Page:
Councilmember Debora Juarez intends to introduce legislation today that would encourage more housing and pedestrian-oriented urban development in the Aurora-Licton Springs Urban Village. The proposed legislation would achieve this by putting a temporary moratorium in place for up to one year for certain uses. This would give policymakers time to complete the citywide Mandatory Housing Affordability (MHA) process, which is successively rezoning urban districts across the city. Residential and most pedestrian-oriented non-residential uses would continue to be allowed throughout the targeted moratorium.
The proposed legislation would only affect commercial zones in the Aurora-Licton Springs Urban Village. Specifically, the legislation would prohibit heavy commercial, manufacturing, and warehouse uses in the Commercial 1 (C1), Commercial 2 (C2), and Neighborhood Commercial 3 zones that line much of the urban village.
The moratorium would mean that uses like drive-in businesses, outdoor storage, general manufacturing, recycling and solid waste uses, warehousing, vehicle sales and rental, mini-storage, wholesale showrooms, standalone long-term parking, and towing services would not be allowed. Councilmember Juarez fears that continuing to allow these types of uses would mean less future development capacity in the urban village and greatly affect pedestrian-oriented urban development. A lot of those types of uses continue to be developed in the urban village according to permitting data, which adds credence to the concern.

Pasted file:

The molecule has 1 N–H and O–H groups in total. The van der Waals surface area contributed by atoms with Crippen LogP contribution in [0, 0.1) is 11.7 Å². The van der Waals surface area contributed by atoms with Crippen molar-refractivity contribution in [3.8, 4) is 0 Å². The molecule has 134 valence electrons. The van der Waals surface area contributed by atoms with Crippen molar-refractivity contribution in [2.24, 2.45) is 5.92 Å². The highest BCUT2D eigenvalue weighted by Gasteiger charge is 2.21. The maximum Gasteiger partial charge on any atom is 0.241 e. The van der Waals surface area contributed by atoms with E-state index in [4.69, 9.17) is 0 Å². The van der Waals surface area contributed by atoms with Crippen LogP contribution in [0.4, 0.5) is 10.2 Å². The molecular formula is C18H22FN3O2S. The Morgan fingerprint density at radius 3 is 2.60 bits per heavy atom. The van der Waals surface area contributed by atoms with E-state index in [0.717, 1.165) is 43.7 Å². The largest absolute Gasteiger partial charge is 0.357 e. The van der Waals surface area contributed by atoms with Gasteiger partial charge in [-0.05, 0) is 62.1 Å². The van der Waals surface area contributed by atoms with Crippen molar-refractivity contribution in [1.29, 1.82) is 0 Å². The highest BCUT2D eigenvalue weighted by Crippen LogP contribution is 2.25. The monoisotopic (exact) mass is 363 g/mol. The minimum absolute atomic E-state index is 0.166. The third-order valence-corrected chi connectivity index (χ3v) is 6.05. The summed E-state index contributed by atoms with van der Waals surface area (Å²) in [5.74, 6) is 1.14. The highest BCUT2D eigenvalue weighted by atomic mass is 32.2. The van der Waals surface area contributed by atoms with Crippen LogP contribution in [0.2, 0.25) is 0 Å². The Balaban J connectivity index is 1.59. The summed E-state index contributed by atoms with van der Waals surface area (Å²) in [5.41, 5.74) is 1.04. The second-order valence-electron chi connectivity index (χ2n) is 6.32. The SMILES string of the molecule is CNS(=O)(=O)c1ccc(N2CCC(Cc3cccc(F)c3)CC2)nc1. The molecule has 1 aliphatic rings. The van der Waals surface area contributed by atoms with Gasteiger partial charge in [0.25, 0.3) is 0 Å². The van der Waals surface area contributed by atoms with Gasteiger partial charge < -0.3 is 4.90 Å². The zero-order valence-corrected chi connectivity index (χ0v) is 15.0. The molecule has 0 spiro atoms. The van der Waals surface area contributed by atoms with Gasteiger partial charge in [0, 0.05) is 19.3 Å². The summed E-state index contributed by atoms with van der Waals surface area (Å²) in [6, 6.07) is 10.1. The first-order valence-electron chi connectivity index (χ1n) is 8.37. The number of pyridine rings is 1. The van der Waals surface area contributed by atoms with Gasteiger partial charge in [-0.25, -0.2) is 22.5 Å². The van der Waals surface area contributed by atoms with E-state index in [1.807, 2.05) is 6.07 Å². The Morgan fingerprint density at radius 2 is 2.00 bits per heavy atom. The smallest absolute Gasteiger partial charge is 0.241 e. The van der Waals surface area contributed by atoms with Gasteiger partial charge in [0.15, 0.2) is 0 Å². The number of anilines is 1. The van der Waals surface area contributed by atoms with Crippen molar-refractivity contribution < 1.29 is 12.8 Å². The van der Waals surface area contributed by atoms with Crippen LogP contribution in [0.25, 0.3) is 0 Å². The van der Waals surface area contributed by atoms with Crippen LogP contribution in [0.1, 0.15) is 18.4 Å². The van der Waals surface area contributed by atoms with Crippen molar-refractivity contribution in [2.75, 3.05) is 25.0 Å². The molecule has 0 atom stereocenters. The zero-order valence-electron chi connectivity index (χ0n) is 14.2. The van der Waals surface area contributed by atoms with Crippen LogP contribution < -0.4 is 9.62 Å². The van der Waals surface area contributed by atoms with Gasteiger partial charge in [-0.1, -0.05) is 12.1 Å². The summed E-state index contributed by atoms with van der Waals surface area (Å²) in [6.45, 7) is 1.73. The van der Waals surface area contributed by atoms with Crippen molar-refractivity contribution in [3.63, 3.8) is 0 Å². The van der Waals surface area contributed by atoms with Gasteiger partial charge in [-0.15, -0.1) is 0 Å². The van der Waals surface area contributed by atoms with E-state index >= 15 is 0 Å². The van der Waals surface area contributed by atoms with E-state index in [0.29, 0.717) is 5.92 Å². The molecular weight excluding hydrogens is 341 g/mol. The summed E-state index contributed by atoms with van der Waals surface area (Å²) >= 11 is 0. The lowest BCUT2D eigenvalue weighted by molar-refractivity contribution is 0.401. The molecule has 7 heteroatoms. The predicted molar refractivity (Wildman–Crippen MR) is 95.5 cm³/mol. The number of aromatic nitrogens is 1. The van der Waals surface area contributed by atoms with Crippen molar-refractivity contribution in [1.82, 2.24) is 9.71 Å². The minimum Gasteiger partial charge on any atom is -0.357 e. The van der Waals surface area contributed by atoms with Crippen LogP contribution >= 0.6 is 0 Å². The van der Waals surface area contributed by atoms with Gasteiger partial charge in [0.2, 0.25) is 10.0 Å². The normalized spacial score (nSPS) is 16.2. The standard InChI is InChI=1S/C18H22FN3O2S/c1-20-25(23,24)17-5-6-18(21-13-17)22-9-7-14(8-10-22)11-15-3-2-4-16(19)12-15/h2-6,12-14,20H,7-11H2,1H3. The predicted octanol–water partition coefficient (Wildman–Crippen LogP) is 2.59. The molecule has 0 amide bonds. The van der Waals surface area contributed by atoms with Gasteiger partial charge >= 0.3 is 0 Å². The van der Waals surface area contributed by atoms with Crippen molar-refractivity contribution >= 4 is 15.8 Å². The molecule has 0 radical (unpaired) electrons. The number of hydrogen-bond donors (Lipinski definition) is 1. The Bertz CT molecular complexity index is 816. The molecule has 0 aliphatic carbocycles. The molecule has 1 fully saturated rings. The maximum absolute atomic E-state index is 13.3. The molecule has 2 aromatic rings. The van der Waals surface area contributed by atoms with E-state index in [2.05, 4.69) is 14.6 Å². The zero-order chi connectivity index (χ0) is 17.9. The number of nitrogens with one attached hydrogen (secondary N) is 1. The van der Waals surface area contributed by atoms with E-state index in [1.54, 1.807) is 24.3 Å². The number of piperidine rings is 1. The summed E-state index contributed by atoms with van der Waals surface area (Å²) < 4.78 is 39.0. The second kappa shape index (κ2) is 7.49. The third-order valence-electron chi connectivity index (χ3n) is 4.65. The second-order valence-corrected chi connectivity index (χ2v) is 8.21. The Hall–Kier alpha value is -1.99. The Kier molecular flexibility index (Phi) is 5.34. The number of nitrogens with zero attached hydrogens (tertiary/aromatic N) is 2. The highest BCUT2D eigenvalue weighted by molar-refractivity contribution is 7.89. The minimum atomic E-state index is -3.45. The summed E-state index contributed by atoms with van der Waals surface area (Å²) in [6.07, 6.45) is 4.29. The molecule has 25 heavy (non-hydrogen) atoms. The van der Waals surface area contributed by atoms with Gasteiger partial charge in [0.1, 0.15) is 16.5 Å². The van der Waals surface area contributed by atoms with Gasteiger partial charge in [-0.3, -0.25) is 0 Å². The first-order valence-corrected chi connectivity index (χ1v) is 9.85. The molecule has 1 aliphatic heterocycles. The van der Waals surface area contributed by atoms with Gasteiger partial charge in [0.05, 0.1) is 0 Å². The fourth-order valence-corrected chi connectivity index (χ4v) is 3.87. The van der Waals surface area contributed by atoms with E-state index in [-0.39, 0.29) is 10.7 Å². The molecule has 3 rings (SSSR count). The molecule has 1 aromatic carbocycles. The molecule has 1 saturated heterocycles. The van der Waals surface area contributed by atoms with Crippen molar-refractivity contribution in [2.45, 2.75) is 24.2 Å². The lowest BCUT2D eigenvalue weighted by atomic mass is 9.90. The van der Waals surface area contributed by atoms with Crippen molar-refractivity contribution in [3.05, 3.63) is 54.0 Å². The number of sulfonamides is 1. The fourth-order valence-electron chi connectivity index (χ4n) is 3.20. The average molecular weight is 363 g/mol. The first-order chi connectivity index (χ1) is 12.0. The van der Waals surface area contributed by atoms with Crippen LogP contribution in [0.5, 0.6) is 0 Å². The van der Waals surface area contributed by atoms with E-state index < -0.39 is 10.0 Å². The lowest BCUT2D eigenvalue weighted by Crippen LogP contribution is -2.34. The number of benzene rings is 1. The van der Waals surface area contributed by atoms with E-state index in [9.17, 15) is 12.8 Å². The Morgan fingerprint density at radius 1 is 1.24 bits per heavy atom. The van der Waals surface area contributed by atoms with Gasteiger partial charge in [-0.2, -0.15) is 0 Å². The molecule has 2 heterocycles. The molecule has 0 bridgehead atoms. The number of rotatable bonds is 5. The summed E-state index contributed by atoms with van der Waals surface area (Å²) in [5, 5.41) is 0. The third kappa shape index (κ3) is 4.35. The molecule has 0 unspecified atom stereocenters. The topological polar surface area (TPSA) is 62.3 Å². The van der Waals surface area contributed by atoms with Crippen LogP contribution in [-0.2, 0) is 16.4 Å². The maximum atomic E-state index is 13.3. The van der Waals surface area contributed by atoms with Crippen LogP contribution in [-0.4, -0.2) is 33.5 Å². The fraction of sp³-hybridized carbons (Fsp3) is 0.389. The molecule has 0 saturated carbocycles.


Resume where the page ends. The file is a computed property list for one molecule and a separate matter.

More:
The draft MHA rezones for the Aurora-Licton Springs Urban Village would generally change C1 and C2 to a Neighborhood Commercial zoning type. Some of this would be paired with Pedestrian zone designation placing further controls on the types of activities allowed to encourage denser pedestrian-oriented development. Councilmember Juarez reports that many people in the Aurora-Licton Springs Urban Village area support rezoning the district and are welcoming to more pedestrian-oriented development.
Councilmember Juarez hopes that the emergency legislation will be adopted by the City Council by October 2nd. Under state law, a public hearing must be held on any temporary moratorium within 60 days of its adoption to affirm continuance of it. Projects that are already vested under existing land use laws may continue to be processed and approved under those laws despite the moratorium. So the proposed legislation would not stop those projects from going forward, but it would affect any other development proposals after its adoption.
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Stephen is a professional urban planner in Puget Sound with a passion for sustainable, livable, and diverse cities. He is especially interested in how policies, regulations, and programs can promote positive outcomes for communities. With stints in great cities like Bellingham and Cork, Stephen currently lives in Seattle. He primarily covers land use and transportation issues and has been with The Urbanist since 2014.